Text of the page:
The cost of living gradually rises over time, reflecting the overall level of inflation in the economy and decreasing the amount of purchasing power that your money has. One key reason why investing is so important is to help you outpace rising costs of living and allow you to maintain your current standard of living. Unfortunately, as this cost of living calculator shows, the impact of inflation on your budget can be much larger than you'd think over long periods of time.

 

* Calculator is for estimation purposes only, and is not financial planning or advice. As with any tool, it is only as accurate as the assumptions it makes and the data it has, and should not be relied on as a substitute for a financial advisor or a tax professional.

How inflation affects your standard of living

At its root, the concept of inflation is simple: The amount we pay for the things we need tends to rise over time. In a healthy economy like that of the U.S., the rate of inflation tends to be relatively low, and price increases aren't necessarily obvious over short periods of time. By contrast, unstable economies often have high rates of inflation that begin to erode the purchasing power of money almost immediately, creating structural challenges for producers in the way they handle their business -- and for consumers in how they handle their finances.

In some cases, price changes happen steadily over time without much volatility. For instance, if you pay rent for your home, you'll typically lock in a fixed monthly rental amount for the term of your lease, making it easy to predict your expenses during that period. Then, when it comes time to renew your lease, you'll typically face a price increase that takes effect at the beginning of the new period.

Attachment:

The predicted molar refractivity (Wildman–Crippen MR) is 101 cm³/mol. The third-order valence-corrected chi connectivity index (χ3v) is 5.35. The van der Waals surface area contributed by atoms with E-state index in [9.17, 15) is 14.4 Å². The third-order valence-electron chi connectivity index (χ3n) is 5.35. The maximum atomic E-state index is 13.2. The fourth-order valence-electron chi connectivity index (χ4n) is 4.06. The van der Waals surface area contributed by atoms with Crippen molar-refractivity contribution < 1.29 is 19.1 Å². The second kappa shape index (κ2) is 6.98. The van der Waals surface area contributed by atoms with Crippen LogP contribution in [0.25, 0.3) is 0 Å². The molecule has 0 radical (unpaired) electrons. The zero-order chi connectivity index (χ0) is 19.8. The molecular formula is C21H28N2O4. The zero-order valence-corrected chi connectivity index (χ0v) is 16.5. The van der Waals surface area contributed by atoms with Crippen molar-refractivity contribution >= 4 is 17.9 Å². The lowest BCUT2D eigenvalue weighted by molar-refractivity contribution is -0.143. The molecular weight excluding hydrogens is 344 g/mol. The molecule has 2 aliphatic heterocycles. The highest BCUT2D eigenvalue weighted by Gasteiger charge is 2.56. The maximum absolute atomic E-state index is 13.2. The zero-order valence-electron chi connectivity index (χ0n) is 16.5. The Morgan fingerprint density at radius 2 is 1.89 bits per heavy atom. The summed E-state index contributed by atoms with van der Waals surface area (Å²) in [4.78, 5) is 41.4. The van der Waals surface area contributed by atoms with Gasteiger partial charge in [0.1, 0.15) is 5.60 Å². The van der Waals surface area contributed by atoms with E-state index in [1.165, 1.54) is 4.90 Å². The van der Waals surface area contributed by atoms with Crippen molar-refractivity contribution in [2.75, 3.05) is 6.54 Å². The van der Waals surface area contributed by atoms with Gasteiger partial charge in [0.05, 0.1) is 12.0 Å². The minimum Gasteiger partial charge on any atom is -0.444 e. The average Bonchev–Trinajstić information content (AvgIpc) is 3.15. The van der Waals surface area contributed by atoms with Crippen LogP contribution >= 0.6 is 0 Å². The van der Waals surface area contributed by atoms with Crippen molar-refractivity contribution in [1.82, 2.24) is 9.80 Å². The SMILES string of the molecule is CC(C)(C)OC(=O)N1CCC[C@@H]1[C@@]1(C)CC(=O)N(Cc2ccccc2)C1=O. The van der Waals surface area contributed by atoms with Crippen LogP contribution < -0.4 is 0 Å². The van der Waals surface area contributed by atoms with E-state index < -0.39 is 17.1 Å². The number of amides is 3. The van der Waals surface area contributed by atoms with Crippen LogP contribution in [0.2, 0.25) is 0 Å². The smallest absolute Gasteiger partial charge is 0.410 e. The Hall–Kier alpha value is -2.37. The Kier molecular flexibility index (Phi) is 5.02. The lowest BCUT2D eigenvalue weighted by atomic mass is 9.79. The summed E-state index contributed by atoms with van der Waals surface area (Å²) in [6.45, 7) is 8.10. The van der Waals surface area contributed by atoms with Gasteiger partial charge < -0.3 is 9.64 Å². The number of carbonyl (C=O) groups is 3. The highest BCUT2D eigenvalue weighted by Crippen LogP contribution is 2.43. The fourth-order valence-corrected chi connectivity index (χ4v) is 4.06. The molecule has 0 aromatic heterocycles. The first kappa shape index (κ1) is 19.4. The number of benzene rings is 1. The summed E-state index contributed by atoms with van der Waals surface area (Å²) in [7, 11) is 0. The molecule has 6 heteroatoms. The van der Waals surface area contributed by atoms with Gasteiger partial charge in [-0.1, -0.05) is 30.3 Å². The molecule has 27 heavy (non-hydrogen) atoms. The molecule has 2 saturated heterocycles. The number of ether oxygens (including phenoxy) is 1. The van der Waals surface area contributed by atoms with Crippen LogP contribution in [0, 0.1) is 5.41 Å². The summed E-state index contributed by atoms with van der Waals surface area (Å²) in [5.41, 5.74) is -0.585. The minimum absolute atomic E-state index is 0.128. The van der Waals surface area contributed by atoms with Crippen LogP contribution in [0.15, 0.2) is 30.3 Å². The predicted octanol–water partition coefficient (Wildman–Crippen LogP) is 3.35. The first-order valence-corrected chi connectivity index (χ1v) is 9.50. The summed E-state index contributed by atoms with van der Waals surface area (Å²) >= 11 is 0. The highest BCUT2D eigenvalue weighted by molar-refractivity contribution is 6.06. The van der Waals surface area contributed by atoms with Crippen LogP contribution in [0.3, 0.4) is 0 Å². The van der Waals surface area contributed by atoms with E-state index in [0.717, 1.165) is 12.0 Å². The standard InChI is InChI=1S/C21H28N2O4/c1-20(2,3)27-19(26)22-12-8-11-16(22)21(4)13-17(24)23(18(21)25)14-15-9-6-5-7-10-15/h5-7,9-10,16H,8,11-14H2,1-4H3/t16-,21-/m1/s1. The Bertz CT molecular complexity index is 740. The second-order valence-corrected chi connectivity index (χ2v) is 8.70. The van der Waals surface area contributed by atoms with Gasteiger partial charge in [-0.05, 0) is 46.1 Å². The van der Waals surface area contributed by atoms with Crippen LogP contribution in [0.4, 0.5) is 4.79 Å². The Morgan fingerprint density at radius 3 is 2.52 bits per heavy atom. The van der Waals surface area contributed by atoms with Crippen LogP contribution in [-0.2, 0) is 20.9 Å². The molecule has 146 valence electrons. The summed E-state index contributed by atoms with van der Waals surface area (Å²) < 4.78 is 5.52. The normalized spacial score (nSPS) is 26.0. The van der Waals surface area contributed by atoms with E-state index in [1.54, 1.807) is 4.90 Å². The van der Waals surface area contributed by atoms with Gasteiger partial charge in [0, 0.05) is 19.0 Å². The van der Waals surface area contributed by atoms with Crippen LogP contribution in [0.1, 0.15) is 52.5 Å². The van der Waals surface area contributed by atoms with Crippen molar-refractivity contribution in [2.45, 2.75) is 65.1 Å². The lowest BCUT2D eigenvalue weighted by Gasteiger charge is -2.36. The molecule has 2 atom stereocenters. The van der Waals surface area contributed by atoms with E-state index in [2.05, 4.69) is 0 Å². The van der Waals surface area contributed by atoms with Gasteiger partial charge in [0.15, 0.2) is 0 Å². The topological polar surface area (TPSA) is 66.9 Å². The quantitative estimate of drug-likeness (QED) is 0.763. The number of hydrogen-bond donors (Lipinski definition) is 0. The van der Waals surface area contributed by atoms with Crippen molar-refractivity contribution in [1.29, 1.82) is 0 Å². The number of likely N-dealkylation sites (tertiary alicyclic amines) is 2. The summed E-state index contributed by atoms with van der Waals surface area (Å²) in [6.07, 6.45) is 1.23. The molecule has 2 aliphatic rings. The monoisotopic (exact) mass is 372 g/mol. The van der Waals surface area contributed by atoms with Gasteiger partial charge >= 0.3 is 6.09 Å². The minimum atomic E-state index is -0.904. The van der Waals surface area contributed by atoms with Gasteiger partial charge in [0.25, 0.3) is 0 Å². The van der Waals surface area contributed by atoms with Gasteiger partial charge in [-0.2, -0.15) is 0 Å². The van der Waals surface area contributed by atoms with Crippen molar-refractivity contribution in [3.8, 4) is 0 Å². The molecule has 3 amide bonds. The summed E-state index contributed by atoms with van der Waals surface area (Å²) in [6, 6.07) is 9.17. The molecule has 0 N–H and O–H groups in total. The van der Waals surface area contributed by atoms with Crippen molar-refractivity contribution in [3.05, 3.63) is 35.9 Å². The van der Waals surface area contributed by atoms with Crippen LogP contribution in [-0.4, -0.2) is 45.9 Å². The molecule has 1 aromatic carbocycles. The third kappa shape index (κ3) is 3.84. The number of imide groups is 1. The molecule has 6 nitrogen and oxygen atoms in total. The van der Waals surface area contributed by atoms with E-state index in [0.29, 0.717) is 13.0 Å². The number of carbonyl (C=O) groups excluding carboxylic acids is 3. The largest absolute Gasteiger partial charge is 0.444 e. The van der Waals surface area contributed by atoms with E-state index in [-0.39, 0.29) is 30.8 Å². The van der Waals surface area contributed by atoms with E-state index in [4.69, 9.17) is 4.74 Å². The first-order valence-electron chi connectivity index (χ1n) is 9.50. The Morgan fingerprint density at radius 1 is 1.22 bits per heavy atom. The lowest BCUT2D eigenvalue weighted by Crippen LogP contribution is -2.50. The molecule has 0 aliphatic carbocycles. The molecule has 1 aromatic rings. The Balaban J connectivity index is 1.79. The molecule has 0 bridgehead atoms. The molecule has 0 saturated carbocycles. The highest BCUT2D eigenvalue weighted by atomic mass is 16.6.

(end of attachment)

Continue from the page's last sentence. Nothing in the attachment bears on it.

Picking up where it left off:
For other goods, prices can move dramatically in both directions. A good example is the price of gasoline. Over the long run, gas prices have climbed. However, there have been huge swings along the way, and as of late 2016, the current price of gasoline reflects the long-term upward trend in the energy market yet is also far below the peak gas price from just a few years ago.


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Budgeting for rising costs of living

In order to save for a long-term financial goal like retirement, you need to be able to predict what your future costs will be. That's where a good cost of living calculator like the one above comes in handy, because it will help you figure out how large a nest egg you'll need in order to provide the cash to pay those costs of living.

The results depend heavily on the inflation rate assumption you make. For example, over a 20-year period, if you assume a low 2% rate of inflation, then for a typical family spending $4,000 a month now, you can expect your cost of living to increase to almost $6,000 per month 20 years from now.

However, if inflation rates are higher, than you'll need to spend a lot more to keep up your standard of living. Even a 4% rate of inflation results in costs of living that more than double over 20 years, forcing you to spend more than $8,750 to sustain a standard of living that only costs $4,000 today. At 6%, inflation causes your cost of living to more than triple to $12,800 per month.

How to fight inflation

In order to prepare for higher costs of living, the key is accounting for them in your financial planning. For instance, with retirement, many people will live 30 years or more after they quit work. If you don't take into account the fact that you might have to pay double or triple the amount for certain costs in your 80s that you had to spend in your 60s, then you won't save enough money. Instead, boost your savings goals to take those rising future expenses into account, and you'll be in a much better position to retire with the financial security you deserve.

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